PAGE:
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Hot LPG solenoid

Discussion in 'Technical Discussion' started by tirekicker11, Jun 10, 2011.

  1. tirekicker11

    tirekicker11 Senior Member

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    I was on a boat today where the owner complained about his on/off lpg solenoid getting hot. I've looked at it and indeed after having it 'on' for 5 minutes the 12V. solenoid is nearly too hot to touch.

    I can't remember feeling a hot solenoid before, not on engines or on plumbing. Is this normal or does the solenoid needs to be replaced asap?
  2. Marmot

    Marmot Senior Member

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    Maybe, maybe not.

    Does the owner regularly check the temperature of the solenoid and only recently found it hot?

    Most solenoids run hot, some seem almost too hot. It all depends on the power and duty cycle.

    If the solenoid was previously running warm rather than hot it could be a problem with the slug or core not moving fully into the coil. When power is first applied there will be a high inrush current that quickly drops off to a low holding current when the slug is in the coil. If the current doesn't drop off it is an indication that the slug is sticking.

    Whack the solenoid with the handle of a screwdriver and see if that reduces the current - and heat. Or just replace the valve if it has been around for a long time.
  3. tirekicker11

    tirekicker11 Senior Member

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    Thanks Marmot,

    It's a brand new boat. I've had the dealer ordering a replacement solenoid from the builder (together with other items) so I guess I will replace the solenoid and see what the new one does. I can't find a manufacturer's name on the part and Google doesn't bring up any similar when I search in pictures.

    Attached Files:

  4. K1W1

    K1W1 Senior Member

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    Hi,

    Is their no legible wording or numbers on the labels shown on the coil casing?

    The solenoid itself is only a tiny component of everything shown in your photo.
  5. tirekicker11

    tirekicker11 Senior Member

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    There are some numberings on the coil and the casing that I couldn't decipher and didn't note down. Stupid in hindsight.

    Attached Files:

  6. K1W1

    K1W1 Senior Member

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    Hi,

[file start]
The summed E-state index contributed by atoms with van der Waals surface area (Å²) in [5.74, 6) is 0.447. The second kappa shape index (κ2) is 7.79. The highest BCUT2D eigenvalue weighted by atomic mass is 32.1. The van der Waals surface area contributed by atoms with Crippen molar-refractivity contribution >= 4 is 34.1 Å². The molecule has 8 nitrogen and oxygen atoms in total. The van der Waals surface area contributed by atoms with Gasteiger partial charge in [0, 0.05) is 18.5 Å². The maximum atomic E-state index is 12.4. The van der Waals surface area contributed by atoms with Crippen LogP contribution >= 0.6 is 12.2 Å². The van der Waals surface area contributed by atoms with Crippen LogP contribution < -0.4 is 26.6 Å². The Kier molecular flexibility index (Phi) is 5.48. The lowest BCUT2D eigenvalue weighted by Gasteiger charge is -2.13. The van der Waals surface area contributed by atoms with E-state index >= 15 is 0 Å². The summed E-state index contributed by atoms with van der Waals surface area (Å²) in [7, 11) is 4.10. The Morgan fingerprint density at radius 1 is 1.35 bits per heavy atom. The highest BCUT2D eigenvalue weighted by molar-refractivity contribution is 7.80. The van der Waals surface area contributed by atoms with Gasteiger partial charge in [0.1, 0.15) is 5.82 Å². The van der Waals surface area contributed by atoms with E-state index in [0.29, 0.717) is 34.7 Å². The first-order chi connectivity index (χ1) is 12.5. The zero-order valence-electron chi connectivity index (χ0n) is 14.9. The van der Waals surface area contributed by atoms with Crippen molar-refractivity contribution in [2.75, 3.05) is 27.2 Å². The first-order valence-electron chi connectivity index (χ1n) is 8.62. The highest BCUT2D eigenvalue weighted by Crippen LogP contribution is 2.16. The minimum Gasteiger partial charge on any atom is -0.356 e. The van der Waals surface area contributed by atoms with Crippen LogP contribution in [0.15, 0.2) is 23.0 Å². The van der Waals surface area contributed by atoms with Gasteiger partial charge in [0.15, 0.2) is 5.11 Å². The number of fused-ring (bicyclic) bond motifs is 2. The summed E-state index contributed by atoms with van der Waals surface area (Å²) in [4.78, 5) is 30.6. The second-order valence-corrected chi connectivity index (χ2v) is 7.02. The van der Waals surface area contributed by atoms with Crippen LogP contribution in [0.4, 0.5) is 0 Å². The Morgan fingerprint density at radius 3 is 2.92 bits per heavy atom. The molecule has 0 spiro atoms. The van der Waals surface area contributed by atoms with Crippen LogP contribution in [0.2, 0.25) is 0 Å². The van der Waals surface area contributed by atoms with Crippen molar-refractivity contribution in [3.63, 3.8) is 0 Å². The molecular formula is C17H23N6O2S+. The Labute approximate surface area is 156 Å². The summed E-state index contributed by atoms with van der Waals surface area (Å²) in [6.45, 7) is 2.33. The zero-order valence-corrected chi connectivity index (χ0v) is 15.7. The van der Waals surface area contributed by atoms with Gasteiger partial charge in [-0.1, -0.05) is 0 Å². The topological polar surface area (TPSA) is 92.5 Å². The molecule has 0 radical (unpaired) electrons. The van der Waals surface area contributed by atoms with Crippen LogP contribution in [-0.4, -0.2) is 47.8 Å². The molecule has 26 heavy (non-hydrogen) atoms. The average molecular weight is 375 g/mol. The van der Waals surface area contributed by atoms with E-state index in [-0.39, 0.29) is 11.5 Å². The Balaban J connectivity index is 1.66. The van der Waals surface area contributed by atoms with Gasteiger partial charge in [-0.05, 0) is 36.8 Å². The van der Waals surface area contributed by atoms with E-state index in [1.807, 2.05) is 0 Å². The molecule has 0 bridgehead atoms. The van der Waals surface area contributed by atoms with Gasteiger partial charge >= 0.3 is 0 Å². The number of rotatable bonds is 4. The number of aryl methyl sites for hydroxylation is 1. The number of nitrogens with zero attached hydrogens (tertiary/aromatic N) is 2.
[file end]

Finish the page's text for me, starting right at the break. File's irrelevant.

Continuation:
I am sure you will remember to get all available info should you come across this type of mystery part again.

    I am also curious as to why the Regulator and shut off solenoid are remote mounted from the bottle, this means that there is a length of rubber hose in the installation that is under full bottle pressure even when the solenoid is shut off and will remain so till the valve on the bottle is manually shut off.

    I just saw the blow up you posted, I see the CE Mark which means the type has been approved for use in Europe - not that it applies to LPG Use. The lower one looks like the Parker Hannifin Logo. Those guys make a lot of fluid control gear, not sure what they do in Gas.
  7. tirekicker11

    tirekicker11 Senior Member

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    The bottle is somewhere below the camera, the hose from tank to regulator is approx. 50 cm. The stove is right behind the bulkhead. The entire set up is quite neat although this gas locker is so large that it is also used to store cleaning stuff and the like.
  8. tirekicker11

    tirekicker11 Senior Member

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    I hope I do, am afraid I don't. Happends to me all the time. Sometimes I think I should wear a small camera on a cap that films everything and records my voice when I'm on a boat.



    I just looked into that and found that they do produce LPG solenoids. They have just had a recall for one particular model.

    I have just e-mailled the factory to provide me with the details.
  9. Marmot

    Marmot Senior Member

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  10. 61c40

    61c40 Member